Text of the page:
Moderator: Great. Turning a little bit more toward your work on biases, which is something that I know is incredibly relevant and of intense interest in this audience, you've identified an array of biases – this question is actually from the audience, from Johan Edstrom – what bias do you think, or maybe it's a couple, are most important in terms of their influence on life success? Which are the ones that we should be most aware of if we want to be successful in the world?
Daniel: I think clearly the most significant bias is not one that I have studied, and it's optimism. I think that people are generally optimistic, and another important thing: optimistic people have a better chance of becoming influential, and influential people tend to be quite optimistic, and biased in that direction. They tend to have an illusion of control, that they control their environment more than they actually do. That allows them to influence people, to get things done, and sometimes it gets them and all of us into trouble.
Moderator: Obviously we can try to promote this idea, but it seems this is deeply ingrained in us. We are inclined always to follow those that lead with conviction. Do you see any way to mitigate that?
Daniel: It's going to be very difficult to train the intuitive response to forcefulness and optimism. That intuitive response is absolutely overwhelming. The debate that we saw last week is an example of what happens to intuitions when you see somebody appearing more forceful than the other. That's not going to change.
It is possible, I think, for organizations to set up systems that can put the brake on overly optimistic visions of the future and illusions of control. It involves to some extent legitimizing dissent and protecting pessimists. Pessimists are really a valuable resource in organizations, and they need protection. By protecting them and protecting their voice, allowing them to be heard, although nobody likes to hear them, an organization to some extent can protect itself against true mistakes.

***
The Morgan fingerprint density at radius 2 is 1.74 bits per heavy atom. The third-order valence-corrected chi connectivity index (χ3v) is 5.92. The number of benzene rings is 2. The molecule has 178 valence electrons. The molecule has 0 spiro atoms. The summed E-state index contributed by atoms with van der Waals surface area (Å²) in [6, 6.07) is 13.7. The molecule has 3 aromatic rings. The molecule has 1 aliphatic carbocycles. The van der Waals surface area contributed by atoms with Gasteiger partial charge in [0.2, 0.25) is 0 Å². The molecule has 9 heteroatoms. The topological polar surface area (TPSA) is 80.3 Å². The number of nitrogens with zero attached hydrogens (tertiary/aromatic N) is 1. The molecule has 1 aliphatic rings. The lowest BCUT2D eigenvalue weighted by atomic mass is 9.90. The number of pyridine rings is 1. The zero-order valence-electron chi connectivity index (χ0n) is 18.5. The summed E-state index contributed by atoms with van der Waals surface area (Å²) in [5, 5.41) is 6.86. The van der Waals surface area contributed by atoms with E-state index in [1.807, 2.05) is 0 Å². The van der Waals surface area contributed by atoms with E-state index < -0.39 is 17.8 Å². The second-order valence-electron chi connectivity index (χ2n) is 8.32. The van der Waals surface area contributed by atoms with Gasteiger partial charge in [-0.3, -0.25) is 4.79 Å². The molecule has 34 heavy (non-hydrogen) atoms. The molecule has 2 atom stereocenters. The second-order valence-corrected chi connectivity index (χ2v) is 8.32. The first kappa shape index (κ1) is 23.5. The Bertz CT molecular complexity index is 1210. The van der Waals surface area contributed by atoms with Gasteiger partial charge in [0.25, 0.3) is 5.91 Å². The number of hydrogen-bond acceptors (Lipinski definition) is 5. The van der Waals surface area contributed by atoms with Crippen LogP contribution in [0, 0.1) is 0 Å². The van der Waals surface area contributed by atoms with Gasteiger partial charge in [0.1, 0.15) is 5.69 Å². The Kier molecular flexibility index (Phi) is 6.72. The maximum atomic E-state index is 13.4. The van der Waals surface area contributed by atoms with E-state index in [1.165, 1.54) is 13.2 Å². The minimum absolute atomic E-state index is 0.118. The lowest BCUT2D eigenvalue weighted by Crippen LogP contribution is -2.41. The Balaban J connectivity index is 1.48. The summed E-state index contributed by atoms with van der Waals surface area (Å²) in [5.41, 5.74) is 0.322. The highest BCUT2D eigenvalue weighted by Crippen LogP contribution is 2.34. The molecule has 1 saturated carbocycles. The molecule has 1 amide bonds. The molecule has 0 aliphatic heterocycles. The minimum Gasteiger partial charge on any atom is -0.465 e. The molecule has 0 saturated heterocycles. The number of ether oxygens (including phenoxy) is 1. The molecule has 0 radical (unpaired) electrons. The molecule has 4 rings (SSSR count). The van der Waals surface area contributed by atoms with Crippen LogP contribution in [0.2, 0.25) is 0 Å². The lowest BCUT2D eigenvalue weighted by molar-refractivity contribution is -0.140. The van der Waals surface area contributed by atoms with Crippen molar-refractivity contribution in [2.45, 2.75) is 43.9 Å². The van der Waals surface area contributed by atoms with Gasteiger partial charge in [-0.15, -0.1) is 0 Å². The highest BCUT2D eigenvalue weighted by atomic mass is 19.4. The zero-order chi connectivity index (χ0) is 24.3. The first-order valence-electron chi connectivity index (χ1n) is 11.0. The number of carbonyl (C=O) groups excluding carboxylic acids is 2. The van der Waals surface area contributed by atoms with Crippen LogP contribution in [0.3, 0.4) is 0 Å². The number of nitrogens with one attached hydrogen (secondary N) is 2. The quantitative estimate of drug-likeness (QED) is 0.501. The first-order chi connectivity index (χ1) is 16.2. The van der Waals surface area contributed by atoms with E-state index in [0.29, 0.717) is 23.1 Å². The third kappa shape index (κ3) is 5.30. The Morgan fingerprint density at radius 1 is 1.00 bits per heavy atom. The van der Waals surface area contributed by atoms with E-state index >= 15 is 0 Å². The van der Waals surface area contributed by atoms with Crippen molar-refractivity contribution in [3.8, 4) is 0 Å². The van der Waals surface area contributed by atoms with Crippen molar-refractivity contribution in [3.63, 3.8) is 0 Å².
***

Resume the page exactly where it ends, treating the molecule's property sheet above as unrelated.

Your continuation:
Moderator: That leads in perfectly to the next question from the audience, which is from Kip Werking, and he noted that in your article "Why Hawks Win," you point out an array of biases that all seem to favor the hawks, and this is hawkes of course in the context of war versus peace, hawks versus doves. Conviction, the ability to inspire, some tendency perhaps toward group conflict, all kind of feading into that, so Kip's wondering, what do you think about the concept of free will? Is that potentially another concept which we all are drawn to because of biases? He's thinking of biases including the fundamental attribution error, illusion of control, et cetera, et cetera. Do you think that we are biased in a way to think that we have more free will than we really do?
Daniel: Whether or not we have free will is a very complicated question. What is certain from psychological research of recent years is that we feel we have free will even when we clearly don't, so that when you cause people to act in a certain way, you quite often can create a situation where they will feel they had free will. So there is an illusion of free will. Whether or not there is free will is a question that I don't feel really equipped to discuss, I don't feel anyone is equipped to discuss very well. That's my skepticism.
Moderator: OK, another question from the audience, coming from Patrick Tucker. You have on many occasions talked about how people make poor predictions when they use the inside view. That is, when I look at the particulars of my situation and I try to think, "What can I accomplish? How will my situation play out?", I tend to focus on the low-level details, when the question that I could ask which would produce in general much better results, is "How have similar situations turned out in the past?" and just look at the reference class, that tends to produce a better result. Patrick is wondering if you have any opinion about how the Big Data movement and self-tracking, self-quantification movements that are probably most popular here in the San Francisco Bay area, how might those influence our ability to use reference class, or might they make the inside view more powerful?